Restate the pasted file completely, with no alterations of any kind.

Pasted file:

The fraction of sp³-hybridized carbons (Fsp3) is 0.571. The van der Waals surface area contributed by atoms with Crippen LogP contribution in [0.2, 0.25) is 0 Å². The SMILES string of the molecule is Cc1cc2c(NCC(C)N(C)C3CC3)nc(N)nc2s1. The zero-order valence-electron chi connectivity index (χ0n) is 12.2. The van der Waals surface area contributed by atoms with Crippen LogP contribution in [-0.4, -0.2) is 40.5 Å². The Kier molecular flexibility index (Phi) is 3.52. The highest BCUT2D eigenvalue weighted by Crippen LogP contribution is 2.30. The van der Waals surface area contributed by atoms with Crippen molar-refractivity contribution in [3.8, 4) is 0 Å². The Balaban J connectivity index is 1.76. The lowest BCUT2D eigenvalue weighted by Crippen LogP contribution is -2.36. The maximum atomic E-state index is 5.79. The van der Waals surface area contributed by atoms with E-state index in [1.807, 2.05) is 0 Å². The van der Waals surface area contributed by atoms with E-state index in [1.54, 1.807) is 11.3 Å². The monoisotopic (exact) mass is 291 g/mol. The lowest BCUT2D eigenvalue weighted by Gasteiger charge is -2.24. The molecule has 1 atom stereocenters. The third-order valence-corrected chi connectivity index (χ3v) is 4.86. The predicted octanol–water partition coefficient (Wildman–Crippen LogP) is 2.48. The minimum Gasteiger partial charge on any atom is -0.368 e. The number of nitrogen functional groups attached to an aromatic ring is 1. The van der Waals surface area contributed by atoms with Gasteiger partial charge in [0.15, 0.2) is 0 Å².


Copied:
The fraction of sp³-hybridized carbons (Fsp3) is 0.571. The van der Waals surface area contributed by atoms with Crippen LogP contribution in [0.2, 0.25) is 0 Å². The SMILES string of the molecule is Cc1cc2c(NCC(C)N(C)C3CC3)nc(N)nc2s1. The zero-order valence-electron chi connectivity index (χ0n) is 12.2. The van der Waals surface area contributed by atoms with Crippen LogP contribution in [-0.4, -0.2) is 40.5 Å². The Kier molecular flexibility index (Phi) is 3.52. The highest BCUT2D eigenvalue weighted by Crippen LogP contribution is 2.30. The van der Waals surface area contributed by atoms with Crippen molar-refractivity contribution in [3.8, 4) is 0 Å². The Balaban J connectivity index is 1.76. The lowest BCUT2D eigenvalue weighted by Crippen LogP contribution is -2.36. The maximum atomic E-state index is 5.79. The van der Waals surface area contributed by atoms with E-state index in [1.807, 2.05) is 0 Å². The van der Waals surface area contributed by atoms with E-state index in [1.54, 1.807) is 11.3 Å². The monoisotopic (exact) mass is 291 g/mol. The lowest BCUT2D eigenvalue weighted by Gasteiger charge is -2.24. The molecule has 1 atom stereocenters. The third-order valence-corrected chi connectivity index (χ3v) is 4.86. The predicted octanol–water partition coefficient (Wildman–Crippen LogP) is 2.48. The minimum Gasteiger partial charge on any atom is -0.368 e. The number of nitrogen functional groups attached to an aromatic ring is 1. The van der Waals surface area contributed by atoms with Gasteiger partial charge in [0.15, 0.2) is 0 Å².